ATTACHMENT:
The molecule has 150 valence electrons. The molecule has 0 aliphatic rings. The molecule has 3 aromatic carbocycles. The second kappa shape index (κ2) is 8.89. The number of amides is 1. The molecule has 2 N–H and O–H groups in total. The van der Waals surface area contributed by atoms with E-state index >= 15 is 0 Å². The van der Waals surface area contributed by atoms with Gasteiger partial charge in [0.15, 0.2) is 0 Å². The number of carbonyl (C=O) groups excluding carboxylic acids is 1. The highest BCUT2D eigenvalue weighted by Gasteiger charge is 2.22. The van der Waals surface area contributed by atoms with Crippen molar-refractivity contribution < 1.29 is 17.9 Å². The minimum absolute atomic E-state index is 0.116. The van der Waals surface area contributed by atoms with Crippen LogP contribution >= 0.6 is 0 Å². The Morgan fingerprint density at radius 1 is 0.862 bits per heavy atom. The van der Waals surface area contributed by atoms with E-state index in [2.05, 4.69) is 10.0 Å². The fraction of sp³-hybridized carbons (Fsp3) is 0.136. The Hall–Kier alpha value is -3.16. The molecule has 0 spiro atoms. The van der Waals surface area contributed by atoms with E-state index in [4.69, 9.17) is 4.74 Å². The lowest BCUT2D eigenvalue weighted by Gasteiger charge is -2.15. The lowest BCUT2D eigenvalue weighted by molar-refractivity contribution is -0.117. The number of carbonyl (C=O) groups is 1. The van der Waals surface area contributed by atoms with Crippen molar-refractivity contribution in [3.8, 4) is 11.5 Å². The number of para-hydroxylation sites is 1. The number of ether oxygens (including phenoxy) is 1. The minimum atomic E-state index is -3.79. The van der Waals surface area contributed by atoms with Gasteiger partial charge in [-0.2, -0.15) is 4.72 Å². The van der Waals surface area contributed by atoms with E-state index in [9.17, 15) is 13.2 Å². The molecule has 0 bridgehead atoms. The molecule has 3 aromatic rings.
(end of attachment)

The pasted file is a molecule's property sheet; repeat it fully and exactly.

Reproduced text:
The molecule has 150 valence electrons. The molecule has 0 aliphatic rings. The molecule has 3 aromatic carbocycles. The second kappa shape index (κ2) is 8.89. The number of amides is 1. The molecule has 2 N–H and O–H groups in total. The van der Waals surface area contributed by atoms with E-state index >= 15 is 0 Å². The van der Waals surface area contributed by atoms with Gasteiger partial charge in [0.15, 0.2) is 0 Å². The number of carbonyl (C=O) groups excluding carboxylic acids is 1. The highest BCUT2D eigenvalue weighted by Gasteiger charge is 2.22. The van der Waals surface area contributed by atoms with Crippen molar-refractivity contribution < 1.29 is 17.9 Å². The minimum absolute atomic E-state index is 0.116. The van der Waals surface area contributed by atoms with Crippen LogP contribution >= 0.6 is 0 Å². The Morgan fingerprint density at radius 1 is 0.862 bits per heavy atom. The van der Waals surface area contributed by atoms with E-state index in [2.05, 4.69) is 10.0 Å². The fraction of sp³-hybridized carbons (Fsp3) is 0.136. The Hall–Kier alpha value is -3.16. The molecule has 0 spiro atoms. The van der Waals surface area contributed by atoms with E-state index in [4.69, 9.17) is 4.74 Å². The lowest BCUT2D eigenvalue weighted by Gasteiger charge is -2.15. The lowest BCUT2D eigenvalue weighted by molar-refractivity contribution is -0.117. The number of carbonyl (C=O) groups is 1. The van der Waals surface area contributed by atoms with Crippen molar-refractivity contribution in [3.8, 4) is 11.5 Å². The number of para-hydroxylation sites is 1. The number of ether oxygens (including phenoxy) is 1. The minimum atomic E-state index is -3.79. The van der Waals surface area contributed by atoms with Gasteiger partial charge in [-0.2, -0.15) is 4.72 Å². The van der Waals surface area contributed by atoms with E-state index in [9.17, 15) is 13.2 Å². The molecule has 0 bridgehead atoms. The molecule has 3 aromatic rings.